Modern classical and avant garde concert music of the 20th and 21st centuries forms the primary focus of this blog. It is hoped that through the discussions a picture will emerge of modern music, its heritage, and what it means for us.
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Wednesday, October 16, 2019
Carl Czerny, Second Grand Concerto, Concertino, Rondino, Rosemary Tuck, English Chamber Orchestra, Richard Bonynge
Rosemary Tuck at the piano along with the English Chamber Orchestra under Richard Bonynge turn in stellar performances and quell any unease one might feel about so much Czerny coming out of late--because this is in fact worthy music, very well played.
The "Second Grand Sonata" puts you in mind of Beethoven, at first his "Pastoral" and then perhaps aspects of the "Eroica." Either way this music extends outward from such considerations and gives Czerny his own take on the then "New Music" of his day.
All three works overtly sparkle though the "Second Grand Concerto" is the most lengthy and ambitious. Pianist Tuck in the liners speaks of the double role that Czerny played in the Vienna of his day--as a purveyor-Czar of fashionable works that concert going audiences could appreciate but then also a pianist uniquely situated to have a strong hand in the continuing developments in pianoforte technique. You can hear both surely in these recordings which rather amazingly mark the World Premiere of the works in recorded form.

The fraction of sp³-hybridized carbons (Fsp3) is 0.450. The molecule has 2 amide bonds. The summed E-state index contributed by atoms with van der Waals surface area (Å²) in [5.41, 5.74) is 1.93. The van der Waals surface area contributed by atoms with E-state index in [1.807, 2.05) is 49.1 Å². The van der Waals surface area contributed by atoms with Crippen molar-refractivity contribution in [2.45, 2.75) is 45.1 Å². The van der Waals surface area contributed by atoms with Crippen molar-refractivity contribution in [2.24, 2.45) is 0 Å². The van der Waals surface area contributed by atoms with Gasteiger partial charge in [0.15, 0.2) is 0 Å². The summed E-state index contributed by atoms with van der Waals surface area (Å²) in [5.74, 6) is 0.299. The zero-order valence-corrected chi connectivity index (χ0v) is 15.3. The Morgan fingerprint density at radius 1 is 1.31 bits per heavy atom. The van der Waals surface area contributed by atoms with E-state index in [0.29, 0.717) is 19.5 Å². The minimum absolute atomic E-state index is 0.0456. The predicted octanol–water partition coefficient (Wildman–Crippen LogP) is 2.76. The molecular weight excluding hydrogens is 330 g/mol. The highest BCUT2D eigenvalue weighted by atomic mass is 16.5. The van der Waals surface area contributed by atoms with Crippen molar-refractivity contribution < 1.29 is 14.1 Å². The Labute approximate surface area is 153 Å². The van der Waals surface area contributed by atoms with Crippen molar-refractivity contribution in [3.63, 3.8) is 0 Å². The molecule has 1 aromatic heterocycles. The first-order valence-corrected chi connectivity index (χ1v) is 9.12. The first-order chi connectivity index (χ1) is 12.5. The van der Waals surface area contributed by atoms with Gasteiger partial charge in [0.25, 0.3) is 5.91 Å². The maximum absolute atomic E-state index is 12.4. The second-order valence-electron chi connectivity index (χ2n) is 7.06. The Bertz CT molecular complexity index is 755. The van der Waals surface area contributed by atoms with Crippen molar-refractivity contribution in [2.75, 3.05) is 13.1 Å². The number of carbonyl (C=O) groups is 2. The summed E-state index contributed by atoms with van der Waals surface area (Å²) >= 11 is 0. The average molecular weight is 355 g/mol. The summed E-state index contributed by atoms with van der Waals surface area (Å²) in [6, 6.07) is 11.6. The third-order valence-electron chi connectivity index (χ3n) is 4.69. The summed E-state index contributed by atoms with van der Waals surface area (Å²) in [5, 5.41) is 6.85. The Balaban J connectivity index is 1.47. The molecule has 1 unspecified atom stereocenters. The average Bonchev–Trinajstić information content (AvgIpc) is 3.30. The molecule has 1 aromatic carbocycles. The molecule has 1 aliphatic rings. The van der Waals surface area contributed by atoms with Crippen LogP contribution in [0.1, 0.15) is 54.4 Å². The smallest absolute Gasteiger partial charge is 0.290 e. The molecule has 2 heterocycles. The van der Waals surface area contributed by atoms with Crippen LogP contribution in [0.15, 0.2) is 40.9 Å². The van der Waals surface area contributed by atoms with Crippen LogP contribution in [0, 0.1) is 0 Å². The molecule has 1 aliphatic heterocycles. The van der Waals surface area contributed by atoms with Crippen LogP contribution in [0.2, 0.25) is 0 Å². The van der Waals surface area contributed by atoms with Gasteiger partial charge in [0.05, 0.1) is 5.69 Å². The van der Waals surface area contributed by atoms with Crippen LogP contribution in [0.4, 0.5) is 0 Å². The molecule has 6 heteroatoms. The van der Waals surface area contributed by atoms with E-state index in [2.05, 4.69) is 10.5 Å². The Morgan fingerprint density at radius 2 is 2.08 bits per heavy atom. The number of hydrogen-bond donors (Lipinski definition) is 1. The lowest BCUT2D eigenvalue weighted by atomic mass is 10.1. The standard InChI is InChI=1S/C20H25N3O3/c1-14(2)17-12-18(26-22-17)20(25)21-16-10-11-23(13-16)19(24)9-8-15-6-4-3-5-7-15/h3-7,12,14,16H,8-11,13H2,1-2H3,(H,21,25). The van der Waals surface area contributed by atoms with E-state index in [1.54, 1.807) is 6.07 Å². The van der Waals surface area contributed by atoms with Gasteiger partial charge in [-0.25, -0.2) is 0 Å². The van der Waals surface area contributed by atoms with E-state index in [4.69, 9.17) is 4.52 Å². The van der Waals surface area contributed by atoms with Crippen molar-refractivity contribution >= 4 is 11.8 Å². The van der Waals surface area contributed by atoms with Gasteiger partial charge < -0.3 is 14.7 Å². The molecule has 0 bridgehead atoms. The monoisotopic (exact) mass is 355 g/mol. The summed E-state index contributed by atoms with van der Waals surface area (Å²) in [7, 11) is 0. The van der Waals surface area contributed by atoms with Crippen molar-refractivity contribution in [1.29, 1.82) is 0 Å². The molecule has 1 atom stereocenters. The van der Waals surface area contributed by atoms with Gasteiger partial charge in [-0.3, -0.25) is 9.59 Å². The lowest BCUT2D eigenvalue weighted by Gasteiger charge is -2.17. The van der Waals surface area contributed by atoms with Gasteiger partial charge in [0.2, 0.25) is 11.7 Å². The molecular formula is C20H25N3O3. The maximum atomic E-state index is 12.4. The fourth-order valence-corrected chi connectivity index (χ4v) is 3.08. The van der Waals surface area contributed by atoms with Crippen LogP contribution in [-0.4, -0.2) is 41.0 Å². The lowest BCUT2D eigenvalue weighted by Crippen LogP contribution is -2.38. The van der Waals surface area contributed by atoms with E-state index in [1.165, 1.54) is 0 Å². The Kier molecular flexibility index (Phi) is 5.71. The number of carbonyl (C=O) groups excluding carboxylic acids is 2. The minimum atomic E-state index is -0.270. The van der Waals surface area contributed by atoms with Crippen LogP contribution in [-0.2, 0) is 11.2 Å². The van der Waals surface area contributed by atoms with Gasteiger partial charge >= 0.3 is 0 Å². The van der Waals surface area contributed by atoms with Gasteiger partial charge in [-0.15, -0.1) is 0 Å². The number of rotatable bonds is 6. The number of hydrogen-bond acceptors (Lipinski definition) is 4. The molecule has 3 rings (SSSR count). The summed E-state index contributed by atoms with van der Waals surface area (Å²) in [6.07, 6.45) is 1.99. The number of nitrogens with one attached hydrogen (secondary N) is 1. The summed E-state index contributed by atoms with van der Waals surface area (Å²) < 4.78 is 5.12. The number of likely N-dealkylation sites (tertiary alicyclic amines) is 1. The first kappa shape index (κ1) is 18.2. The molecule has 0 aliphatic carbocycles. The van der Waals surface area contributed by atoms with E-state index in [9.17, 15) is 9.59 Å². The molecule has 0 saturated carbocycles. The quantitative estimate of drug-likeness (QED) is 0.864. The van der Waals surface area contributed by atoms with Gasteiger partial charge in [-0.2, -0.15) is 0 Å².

Yet for all the above the music does not sound patronizing or pandering to popularity. Instead we get a steady torrent of delightful sounds as so nicely realized here.
If there is virtually nothing the least melancholic, there is much that is an overflowing, of a positive jolt of celebratory Vienna at the time musically and we can of course turn to later Beethoven quartets, etc. for when we seek more brooding depth. All works cannot be all things. So if we accept what Czerny was not, we can enjoy it all to the max when in the mood for it. And it is true that the minor key section intro to the Auber theme in the "Rondino" points to the possibility of depth charges though one instead dreamily gets pummeled nicely once again by happy melodic fare.
And so I do recommend this one to you. It gives you a genuine dose of Czerny in an abundance of performative joy. If it drives you back to Beethoven's concertos, all the better. There's room for both in the end and then perhaps Brahms relieves you of both with yet another take on things of course. So be it! So things go.
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